Another example of a good presentation that I like to show is one of Ben Zander talking about classical music. Ben is clearly a master presenter. He is charismatic, talented, funny and so very engaged.  It’s clear that Ben has given this presentation many many times (or one very much like it) and he is truly comfortable in front of the audience. But like Nancy’s presentation above, if you analyse what Ben is doing throughout his presentation, you can begin to see familiar themes arising. Ben uses cadence and rhythm to give structure to his presentation and he uses humour to great effect, punctuating his presentation with jokes and stories to keep the audience interested. However, the strength of Ben’s presentation is not the techniques that he uses to structure a great talk, but his use of emotion to connect with his audience.

On Friday my students will be trying to get their big ideas across to our industry representatives. They’ll have 15 minutes to present their findings and they’ll have 10 minutes of QandA to answer any tricky questions. All the work we have been doing throughout the semester comes to a very sharp point. I’m confident that they know their stuff, the trick will be if can they communicate it effectively. Ultimately the main lesson on Friday will not be how ‘good’ their presentation is, but how much they learn about making a good presentation as they prepare. It’s the same lesson that they tackled throughout the semester with their reports. It’s not the final report that matters, but what they had to learn in order to make the final report.

Process matters.

The Experiential Turn – Mapping and research

On Wednesday 12th November I was a “conversationalist” in an event sponsored by the Design Research Institute at RMIT University. A bunch of experienced and early career researchers (ECRs) came together to talk about our research, explore what each of us are doing and to have a larger conversation about the experience of research. My role was to facilitate the discussion and prompt, prod and ask questions and generally kept things moving along in an interesting way.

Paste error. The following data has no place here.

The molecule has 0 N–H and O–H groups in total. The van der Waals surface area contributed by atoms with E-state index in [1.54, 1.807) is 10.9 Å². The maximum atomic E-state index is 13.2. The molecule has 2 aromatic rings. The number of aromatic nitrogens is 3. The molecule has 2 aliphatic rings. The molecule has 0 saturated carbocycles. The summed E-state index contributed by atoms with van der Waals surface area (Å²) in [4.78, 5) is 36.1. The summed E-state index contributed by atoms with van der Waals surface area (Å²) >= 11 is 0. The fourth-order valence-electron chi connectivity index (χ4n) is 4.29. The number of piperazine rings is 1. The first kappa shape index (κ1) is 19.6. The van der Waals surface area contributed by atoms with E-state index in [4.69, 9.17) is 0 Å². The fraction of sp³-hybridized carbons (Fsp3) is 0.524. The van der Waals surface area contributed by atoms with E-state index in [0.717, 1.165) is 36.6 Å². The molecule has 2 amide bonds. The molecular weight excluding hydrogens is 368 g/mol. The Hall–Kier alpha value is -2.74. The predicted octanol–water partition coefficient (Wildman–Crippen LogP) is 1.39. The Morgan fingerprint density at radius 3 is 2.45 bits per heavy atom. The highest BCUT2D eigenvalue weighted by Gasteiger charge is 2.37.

To help with this task I brought along some artefacts, some maps, from An Atlas of Radical Cartography. Inside are ten maps that serve to challenge our conceptions of what a map is and also force us to ask questions about such things as legitimacy, agency and power.

Our table discussed such issues as:

  • how, as researchers, do we conceive our audiences for our research. Who is our research for?
  • do we make transparent in our research that which is normally hidden? Do we surface our micro-decisions?
  • how do we account for the fact that research design and method selection have an inextricable link with what we eventually ‘show’?
  • If we were to represent our research in map form, would we draw maps of that which already exists, or would we be drawing maps of that which is yet to be?
  • what does it mean when our maps (research) gets published? Is unpublished research somehow illegitimate?

It was a fascinating 90 minutes and it flew by. All too soon it was over.

You can scroll through the photos above to get a sense of what occurred on our table. I would love to have been a ‘roving conversationalist’ – it seemed that there were extremely interesting conversations happening all around the room.

Many thanks to Jeremy Yuille for inviting me along to participate!

The Turn – Exploring with maps

I’m pleased to announce that I’m one of the ‘conversationalists’ at the Design Research Institute seminar @RMIT next Wednesday, 12th November.

My role is to prod, prompt and help the participants to explore their (our!) roles as early career researchers with a focus on cross-disciplinarity.

I’ll be bringing some maps along and I’m really looking forward to seeing what my ‘table’ comes up with. I think this is a great initiative from the uni.

If you want to pop in for a look, or even better, join the conversation, you can see all the details on the invitation which I’ve included below.

I hope to see you there!

The Turn: Experiential Discourse – (invitation)